First off, you want to use a system for properly and safely progressing to your goals,

by using a integrating training methods. What i am suggesting is  to combine

STRENGTH, POWER, and STABILIZATION. The strength phase is focused on

enhancing stabilization, endurance, prime mover strength simultaneously,

and yes increasing muscle size. The Power phase is to target forms of training

that are necessary for maximal force. The Stabilization phase is to address

muscular imbalances and to improve the stabilization of your joints and your

overall posture.The botton line is, if you want you body to be in balance you

must combine all three of these PHASES.



Research has stated that testosterone and growth hormone levels increase after strength

training with moderate to vigorous aerobic exercise. A similar pattern also seems to surmount

for cortisol. Cortisol in the bloodstream is often taken to be indicative of overtraining.

However, cortisol is a necessary part of maintaining energy levels during normal exercise activity

and can even facilitate recovery and repair during the postexercise period.



Testosterone is produced in males and in small amounts in the ovaries and adrenal glands

of females. Males produce up to 10 time more testosterone than females and this primarily

responsible for the development of the male secondary sexual characteristics, such as facial

and body hair and greater muscle mass. Estrogen is produced primarily in the ovaries in the

female, with small amounts produced in the adrenals in males.

Women of reproductive age have significantly higher levels of estrogen than males, which

gives rise to female secondary sexual characteristics such as breast development and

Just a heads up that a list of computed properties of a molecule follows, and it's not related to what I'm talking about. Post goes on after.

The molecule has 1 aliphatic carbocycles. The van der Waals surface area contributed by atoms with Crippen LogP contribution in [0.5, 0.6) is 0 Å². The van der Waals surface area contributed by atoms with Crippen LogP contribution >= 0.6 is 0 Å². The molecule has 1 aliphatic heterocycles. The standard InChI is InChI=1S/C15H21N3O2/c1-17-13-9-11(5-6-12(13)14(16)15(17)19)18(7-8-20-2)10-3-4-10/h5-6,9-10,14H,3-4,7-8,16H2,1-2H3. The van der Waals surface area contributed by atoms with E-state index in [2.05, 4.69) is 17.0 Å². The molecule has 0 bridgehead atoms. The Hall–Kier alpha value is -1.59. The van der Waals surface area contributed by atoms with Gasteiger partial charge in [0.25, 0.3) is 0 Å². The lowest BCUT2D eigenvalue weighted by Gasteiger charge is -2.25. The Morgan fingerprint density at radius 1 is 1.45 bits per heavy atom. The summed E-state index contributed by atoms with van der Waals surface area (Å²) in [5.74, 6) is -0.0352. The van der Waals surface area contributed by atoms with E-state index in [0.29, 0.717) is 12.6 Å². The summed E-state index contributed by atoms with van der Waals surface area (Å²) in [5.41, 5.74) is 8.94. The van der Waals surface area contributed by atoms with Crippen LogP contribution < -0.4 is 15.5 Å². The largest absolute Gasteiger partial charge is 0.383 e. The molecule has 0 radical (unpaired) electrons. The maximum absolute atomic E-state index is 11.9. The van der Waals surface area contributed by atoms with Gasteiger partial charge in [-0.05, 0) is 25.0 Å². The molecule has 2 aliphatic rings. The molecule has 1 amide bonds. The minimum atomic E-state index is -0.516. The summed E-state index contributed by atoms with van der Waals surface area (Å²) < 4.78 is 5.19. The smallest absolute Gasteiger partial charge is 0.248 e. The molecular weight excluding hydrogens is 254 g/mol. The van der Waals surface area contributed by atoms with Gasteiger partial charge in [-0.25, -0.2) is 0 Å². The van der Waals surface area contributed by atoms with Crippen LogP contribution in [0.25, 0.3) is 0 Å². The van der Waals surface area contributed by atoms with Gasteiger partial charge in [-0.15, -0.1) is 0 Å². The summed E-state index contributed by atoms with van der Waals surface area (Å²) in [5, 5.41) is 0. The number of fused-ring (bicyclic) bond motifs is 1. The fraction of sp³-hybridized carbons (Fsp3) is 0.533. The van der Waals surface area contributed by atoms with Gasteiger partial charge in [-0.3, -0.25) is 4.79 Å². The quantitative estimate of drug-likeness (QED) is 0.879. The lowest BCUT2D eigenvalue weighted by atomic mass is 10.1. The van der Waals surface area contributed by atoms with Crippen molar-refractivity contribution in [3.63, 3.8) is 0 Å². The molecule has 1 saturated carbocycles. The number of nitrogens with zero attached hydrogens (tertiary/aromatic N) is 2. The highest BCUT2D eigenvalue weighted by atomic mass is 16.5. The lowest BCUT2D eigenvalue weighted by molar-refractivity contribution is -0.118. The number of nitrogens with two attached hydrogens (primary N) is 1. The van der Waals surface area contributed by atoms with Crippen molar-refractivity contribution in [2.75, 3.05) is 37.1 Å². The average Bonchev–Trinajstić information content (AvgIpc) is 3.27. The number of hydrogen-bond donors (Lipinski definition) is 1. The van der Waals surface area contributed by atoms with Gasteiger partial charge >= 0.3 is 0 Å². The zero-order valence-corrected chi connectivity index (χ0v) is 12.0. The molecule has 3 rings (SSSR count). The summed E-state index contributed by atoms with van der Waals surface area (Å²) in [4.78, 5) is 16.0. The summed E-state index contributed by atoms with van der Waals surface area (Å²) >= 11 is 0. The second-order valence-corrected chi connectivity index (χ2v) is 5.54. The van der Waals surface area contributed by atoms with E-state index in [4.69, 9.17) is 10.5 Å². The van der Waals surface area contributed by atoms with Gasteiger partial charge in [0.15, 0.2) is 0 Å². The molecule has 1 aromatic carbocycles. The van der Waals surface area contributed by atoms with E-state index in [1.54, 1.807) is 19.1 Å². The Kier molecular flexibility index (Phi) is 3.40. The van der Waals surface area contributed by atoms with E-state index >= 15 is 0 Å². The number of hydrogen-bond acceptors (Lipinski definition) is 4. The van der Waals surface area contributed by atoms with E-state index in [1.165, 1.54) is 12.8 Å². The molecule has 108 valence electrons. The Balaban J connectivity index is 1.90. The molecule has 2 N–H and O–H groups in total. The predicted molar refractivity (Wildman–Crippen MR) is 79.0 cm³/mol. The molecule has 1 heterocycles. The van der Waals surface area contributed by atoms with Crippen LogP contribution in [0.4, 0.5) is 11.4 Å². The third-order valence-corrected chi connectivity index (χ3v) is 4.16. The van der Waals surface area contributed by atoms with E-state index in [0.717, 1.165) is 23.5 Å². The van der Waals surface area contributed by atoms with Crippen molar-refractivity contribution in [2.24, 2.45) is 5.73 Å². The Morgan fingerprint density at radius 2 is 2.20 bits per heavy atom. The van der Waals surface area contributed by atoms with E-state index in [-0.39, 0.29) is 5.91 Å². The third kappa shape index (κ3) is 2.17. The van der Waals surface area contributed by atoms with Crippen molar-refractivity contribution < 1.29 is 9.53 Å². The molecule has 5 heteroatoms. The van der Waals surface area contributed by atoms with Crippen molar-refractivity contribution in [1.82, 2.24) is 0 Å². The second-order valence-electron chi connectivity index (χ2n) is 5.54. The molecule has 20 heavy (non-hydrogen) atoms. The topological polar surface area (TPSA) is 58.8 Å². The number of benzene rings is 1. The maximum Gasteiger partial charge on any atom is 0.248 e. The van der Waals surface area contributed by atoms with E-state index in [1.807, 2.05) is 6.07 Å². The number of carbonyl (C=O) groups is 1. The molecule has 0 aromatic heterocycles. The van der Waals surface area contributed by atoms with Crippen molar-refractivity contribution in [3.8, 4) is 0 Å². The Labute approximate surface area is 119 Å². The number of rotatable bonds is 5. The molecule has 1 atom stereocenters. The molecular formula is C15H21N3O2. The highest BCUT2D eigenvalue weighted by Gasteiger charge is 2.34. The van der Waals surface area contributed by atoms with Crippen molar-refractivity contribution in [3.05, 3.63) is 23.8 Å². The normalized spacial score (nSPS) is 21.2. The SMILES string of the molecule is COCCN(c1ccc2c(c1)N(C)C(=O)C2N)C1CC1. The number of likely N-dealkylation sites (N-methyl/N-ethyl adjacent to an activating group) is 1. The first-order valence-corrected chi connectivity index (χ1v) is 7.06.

regulation of the menstrual cycle. For both males and females, however, testosterone plays

a fundamental role in the growth and repair of tissue. Raised levels of testosterone are indicative

of an anabolic training status (tissue-building). Estrogen has many functions, but in particular has

an influence on fat deposition around the hips, buttocks, and thighs.



Our bodies need a constant supply of energy to function properly to maintain health and internal

balance. The food we eat is what provides our cells with the needed energy to survive and function

properly. Before food can become a usable form of energy, it has to be converted into smaller units

called substrates, including carbohydrates, proteins, and fats. The energy stored in these substrate

molecules is then chemicallky released in cells and stored in the form of a high-energy compound

called ATP. The main sources of chemical energy for most oganisms are carbohydrates, fats, and protein.

Exercise metabolism refers to the examination of bioenergetics as it relates to the unique physiologic changes

and demands placed on the body during exercise.




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